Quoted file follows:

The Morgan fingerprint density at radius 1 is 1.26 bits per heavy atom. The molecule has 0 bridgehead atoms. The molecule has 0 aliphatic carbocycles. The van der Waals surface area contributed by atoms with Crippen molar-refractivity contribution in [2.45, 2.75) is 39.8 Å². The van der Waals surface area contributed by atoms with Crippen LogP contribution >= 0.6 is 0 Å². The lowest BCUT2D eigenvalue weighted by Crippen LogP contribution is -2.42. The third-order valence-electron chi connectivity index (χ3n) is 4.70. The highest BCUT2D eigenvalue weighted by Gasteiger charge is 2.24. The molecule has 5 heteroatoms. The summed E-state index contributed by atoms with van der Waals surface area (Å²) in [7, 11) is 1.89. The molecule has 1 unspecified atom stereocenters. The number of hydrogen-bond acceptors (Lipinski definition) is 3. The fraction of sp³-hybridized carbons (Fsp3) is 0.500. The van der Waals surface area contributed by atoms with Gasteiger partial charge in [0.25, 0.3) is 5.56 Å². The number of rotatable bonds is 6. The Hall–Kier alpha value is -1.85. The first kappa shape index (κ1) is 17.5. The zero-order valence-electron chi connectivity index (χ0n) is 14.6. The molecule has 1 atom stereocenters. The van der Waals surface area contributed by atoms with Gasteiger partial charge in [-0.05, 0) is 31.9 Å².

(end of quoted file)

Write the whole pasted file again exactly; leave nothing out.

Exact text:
The Morgan fingerprint density at radius 1 is 1.26 bits per heavy atom. The molecule has 0 bridgehead atoms. The molecule has 0 aliphatic carbocycles. The van der Waals surface area contributed by atoms with Crippen molar-refractivity contribution in [2.45, 2.75) is 39.8 Å². The van der Waals surface area contributed by atoms with Crippen LogP contribution >= 0.6 is 0 Å². The lowest BCUT2D eigenvalue weighted by Crippen LogP contribution is -2.42. The third-order valence-electron chi connectivity index (χ3n) is 4.70. The highest BCUT2D eigenvalue weighted by Gasteiger charge is 2.24. The molecule has 5 heteroatoms. The summed E-state index contributed by atoms with van der Waals surface area (Å²) in [7, 11) is 1.89. The molecule has 1 unspecified atom stereocenters. The number of hydrogen-bond acceptors (Lipinski definition) is 3. The fraction of sp³-hybridized carbons (Fsp3) is 0.500. The van der Waals surface area contributed by atoms with Gasteiger partial charge in [0.25, 0.3) is 5.56 Å². The number of rotatable bonds is 6. The Hall–Kier alpha value is -1.85. The first kappa shape index (κ1) is 17.5. The zero-order valence-electron chi connectivity index (χ0n) is 14.6. The molecule has 1 atom stereocenters. The van der Waals surface area contributed by atoms with Gasteiger partial charge in [-0.05, 0) is 31.9 Å².